How To Overcome Desire | Buddha’s Lesson

With desire the world is tied down.

With the subduing of desire it is freed.

With the abandoning of desire all bonds are cut through.

The Buddha, Iccha Sutta; SN 1.69

Desire, I Want To Turn Into You

Desire is the force of attraction we feel from an object in our perception. Sexual desire is the most exaggerated form of this. That’s why so much’s been written on it. But sexuality is only one instance of a more fundamental drive.

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Whether you strive for money, knowledge, a happy marriage, status, or enlightenment – the differences are superficial. Underneath, there is the same basic force. This force fixes attention on an object and demands that you be united with that object. The ‘object’ can be anything, ranging from material things to abstract notions like ‘progress’, ‘success’, and even ‘wisdom’. Philosophy is simply the lust of the intellect.

All this is to say, desire cares little what you desire – as long as you do desire.

And enough is never enough. As soon as the object is attained, it is either recognized as not so desirable after all – or one begins to take it for granted. In either case, desire simply moves on to the next object, and the next, and the next…

The joke’s on us, of course. Though we know the trick desire plays on us, we never fail to fall for it. Time and again we let ourselves become enchanted, we open mind and body to the thrill of a new passion, new goal, hope, wish, longing…

Buddhist Psychology Of Desire

There is, however, more to learn about desire than what I’ve just said. And the best place for that is Buddhist psychology which is all about understanding and overcoming desire.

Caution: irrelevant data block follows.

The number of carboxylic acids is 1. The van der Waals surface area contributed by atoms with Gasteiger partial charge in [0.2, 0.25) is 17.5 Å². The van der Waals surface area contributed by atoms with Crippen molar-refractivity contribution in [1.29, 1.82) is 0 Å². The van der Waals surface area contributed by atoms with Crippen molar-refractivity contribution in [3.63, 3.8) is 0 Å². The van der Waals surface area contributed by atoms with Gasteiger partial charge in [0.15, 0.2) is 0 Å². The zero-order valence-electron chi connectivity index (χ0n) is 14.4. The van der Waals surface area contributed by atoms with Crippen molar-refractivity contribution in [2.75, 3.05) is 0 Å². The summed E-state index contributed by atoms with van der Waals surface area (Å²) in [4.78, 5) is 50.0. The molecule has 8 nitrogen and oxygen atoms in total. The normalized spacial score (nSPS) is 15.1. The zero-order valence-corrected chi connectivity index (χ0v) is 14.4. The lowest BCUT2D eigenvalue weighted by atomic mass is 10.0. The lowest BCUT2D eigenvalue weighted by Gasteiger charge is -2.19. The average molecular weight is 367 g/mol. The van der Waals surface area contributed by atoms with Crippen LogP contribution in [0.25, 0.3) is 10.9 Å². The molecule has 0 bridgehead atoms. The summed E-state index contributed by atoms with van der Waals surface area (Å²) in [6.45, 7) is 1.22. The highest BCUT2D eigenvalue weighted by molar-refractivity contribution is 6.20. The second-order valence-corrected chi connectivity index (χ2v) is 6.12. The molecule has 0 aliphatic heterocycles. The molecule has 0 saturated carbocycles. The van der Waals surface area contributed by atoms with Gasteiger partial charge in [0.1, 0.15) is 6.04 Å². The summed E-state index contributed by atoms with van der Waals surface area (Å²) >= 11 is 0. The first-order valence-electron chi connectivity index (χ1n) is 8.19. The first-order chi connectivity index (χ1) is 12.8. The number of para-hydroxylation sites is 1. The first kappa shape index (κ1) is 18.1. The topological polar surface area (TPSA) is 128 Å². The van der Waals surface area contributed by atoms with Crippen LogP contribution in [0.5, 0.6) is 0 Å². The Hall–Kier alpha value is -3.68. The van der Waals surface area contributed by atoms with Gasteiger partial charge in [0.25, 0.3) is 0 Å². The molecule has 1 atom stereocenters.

Buddhist scripture often uses medical metaphors. It presents the Buddha as a doctor, his teaching as medicine, and people as afflicted with the symptoms of dissatisfaction, unhappiness, stress, and suffering. On the face of it, the Buddha’s aim is to heal people from that suffering. In fact, he repeatedly describes himself as doing just that.

But we know a doctor’s job is not to remove the symptoms of an illness. When possible, he must cure the illness itself.

And what’s the cause of dissatisfaction, unhappiness, stress, and suffering? The Buddha says that is the mental illness of desire.

But that’s not all.

In most places, Buddhist scripture says desire is the root cause of suffering. But other passages point at ignorance as being that same root cause. We can dismiss this as mere inconsistency of accounts. But in fact, here is a subtle piece of insight, hidden in plain sight.

The equivalence of desire and ignorance.

Desire & Ignorance

You see, the Buddha suggests desire is not the attraction we feel from an object in perception. That is how we experience it, but that’s not how it actually is.

For example, a straight man feels attraction to the female body. A gay man might not experience that attraction. A Buddhist arahant certainly wouldn’t.

In short, ‘desire is in the eye of the beholder’. The pull of attraction we feel from objects does not originate from them. In fact, these objects might go entirely oblivious to our deepest longing. Our crush back at high-school is a case in point.

This is the sleight of hand desire uses to trick us time and again. It fills us with agitation and fixes our attention on an object. It convinces us union with that object will remove the agitation. But of course, the object has nothing to do with our agitation. It is desire itself which creates the conditions for its own existence.

The particular object is secondary and, frankly, arbitrary. It will be one thing today and another tomorrow. And while we’re busy chasing it, we forget entirely that the agitation and attraction we feel are projections of our own mind.